opinionBy Edwin Ekene Uhara
Early in the month of August last year, the 12th edition of the US-Sub-Saharan African Trade and Economic Cooperation Forum otherwise known as AGOA Forum was held in Addis Ababa, the capital of Ethiopia. The theme of the forum was: "Sustainable Transformation through Trade and Technology". The event was hosted by the Federal Republic of Ethiopia in association with the United States Government. Delegates to the forum were drawn from the AGOA Eligible African Countries among other stakeholders.
Mr. Michael Forman, the United States Trade Representative who co-chaired the forum with Ethiopia's Foreign Minister, Dr. Tedros Adhanom said: "US officials and Ministers from AGOA Eligible Sub-Saharan African countries have launched a review on what kind of changes to be made to AGOA going forward". However, participants at the forum including private sectors and civil society organizations highlighted the challenges hindering the development of Africa's trade with the US and the world in General. Some of the challenges include; infrastructure gap, marine transport and logistics, absence of evaluation mechanisms to gauge the performance of AGOA exports, cost of branding exports, absence of direct air transport connection between major African countries and the United States among others were challenges listed at the forum.
Nonetheless, it will be recalled that, the African Growth and Opportunity Act (AGOA) which was introduced to provide tangible economic incentives for African countries by opening up America's market to eligible African countries was signed in to law on May 18, year 2000. It was on this basis that some civil societies and activists called on the United States Government to increase its investments in Africa so as to unleash the continent's potential for growth. They argued that, the US investment in Africa currently stands at a mere 1 percent of the total US investment across the globe. But, in what looked like an open admission about America's investment status in Africa, the former United States President, Bill Clinton who spoke to the BBC admitted that, his country America is lagging behind China in terms of development in Africa, saying, the only area America is far more above other countries is in the health sector, where it is still the leading light in Africa.
But, at the AGOA forum, some suggestions on how Africa could maximally benefit from AGOA were postulated! For example, Dr. Tedros Adhanom, Ethiopia's Foreign Minister who co-chaired the forum with Mr. Forman noted that, since one of the major reasons for the poor performance of Africa is mainly related to supply side constraints, he asserted that, "Africa is not asking for a mere extension of AGOA beyond 2015, but rather, it would work on the supply side problem so that, it could benefit from the untapped potential of the AGOA initiative". While responding, Mr. Forman said: "The answers to the impediments and problems mentioned is something to be worked out between the US and Africa".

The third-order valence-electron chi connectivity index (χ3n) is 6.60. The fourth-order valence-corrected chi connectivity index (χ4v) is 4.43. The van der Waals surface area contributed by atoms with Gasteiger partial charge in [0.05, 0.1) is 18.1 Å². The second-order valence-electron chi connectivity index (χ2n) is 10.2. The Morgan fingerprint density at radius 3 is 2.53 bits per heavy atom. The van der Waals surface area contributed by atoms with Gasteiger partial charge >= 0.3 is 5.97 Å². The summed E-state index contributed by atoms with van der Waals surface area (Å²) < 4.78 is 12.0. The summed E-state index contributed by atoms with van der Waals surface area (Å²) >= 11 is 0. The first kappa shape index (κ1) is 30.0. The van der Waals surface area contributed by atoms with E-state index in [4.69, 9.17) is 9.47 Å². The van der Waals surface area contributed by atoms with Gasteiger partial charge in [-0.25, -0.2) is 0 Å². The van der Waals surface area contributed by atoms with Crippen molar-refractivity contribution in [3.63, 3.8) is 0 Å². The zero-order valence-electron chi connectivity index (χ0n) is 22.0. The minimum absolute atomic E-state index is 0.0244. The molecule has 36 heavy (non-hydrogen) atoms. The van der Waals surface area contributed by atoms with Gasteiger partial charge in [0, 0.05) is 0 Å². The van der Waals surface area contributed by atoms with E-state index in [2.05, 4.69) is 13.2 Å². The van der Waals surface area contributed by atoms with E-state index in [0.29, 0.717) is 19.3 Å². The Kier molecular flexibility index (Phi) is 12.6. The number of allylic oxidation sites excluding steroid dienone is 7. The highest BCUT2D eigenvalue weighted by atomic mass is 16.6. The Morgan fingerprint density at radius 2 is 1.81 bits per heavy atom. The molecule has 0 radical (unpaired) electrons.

Meanwhile, some American analysts and commentators have decried the participation of African negotiators in the EU--Africa Economic Partnership Agreement. For example, one of the commentators who appeared on the Voice of America said, Africans cannot be demanding for the extension of AGOA, while it allows its own market to be flooded by goods from Europe under the EPA. It will be recalled that, when the idea of EPA with Africa was mooted as a replacement to preferential trade between Africa and Europe some years ago, it was greeted by a massive protest in some countries like Senegal. They argued that, EPA will pauperize their country, as it will expose local production to big international corporations. They also listed some objectionable elements in the EPA to include but not limited to lifting of quotas on imports, lifting of taxes on imports, no subsidy in the agricultural sector among others! But in allaying the fears expressed by those protesters, the promoters of the EU-Africa Economic Partnership Agreement promised to compensate Africa for the losses it may incur.
In the same vein, I must also look at the attitude or the mentality of Africans themselves. Even without EPA with the EU, have our local productions been able to match their foreign competitors? Can an average African willingly buy a "made in Nigeria or made in South Africa product on his or her own accord? Even when a product is declared contraband, why do we still have people who smuggle them in to the continent if there are no buyers readily available to buy them? It like a question one of the BBC Journalists asked former President of Mexico, Mr. Philippe Kaudorun on why the incidence of drug related offences are on the increase in his country despite his clampdown on their activities? His answer was "If they are no drug buyers in America, would those barons continue with their illicit business?
Looking at it from the other perspective, what if those companies should come to Africa where there is huge market, land and manpower to establish manufacturing plants to produce and sell their goods to Africans as some of them have done in China, would that assuage those analysts and commentators who are against the extension of AGOA beyond 2015?
In conclusion, whether Africa's future is in trade or aid, the continent's leaders should negotiate a deal that will reduce unemployment, poverty, maternal and child mortality, youths restiveness, national crises cum regional conflicts and engender a new frontier for Africa where a child in South Sudan enjoys the same rights, privileges and access as the child in Germany. Where no woman in the continent would die just because she wants' to give birth to a baby; and where the dreams and hopes of a better life for an African child would no longer be a pipe dream, but a reality he or she lives with!
- Uhara, an activist and commentator on public affairs, wrote in from Yenagoa.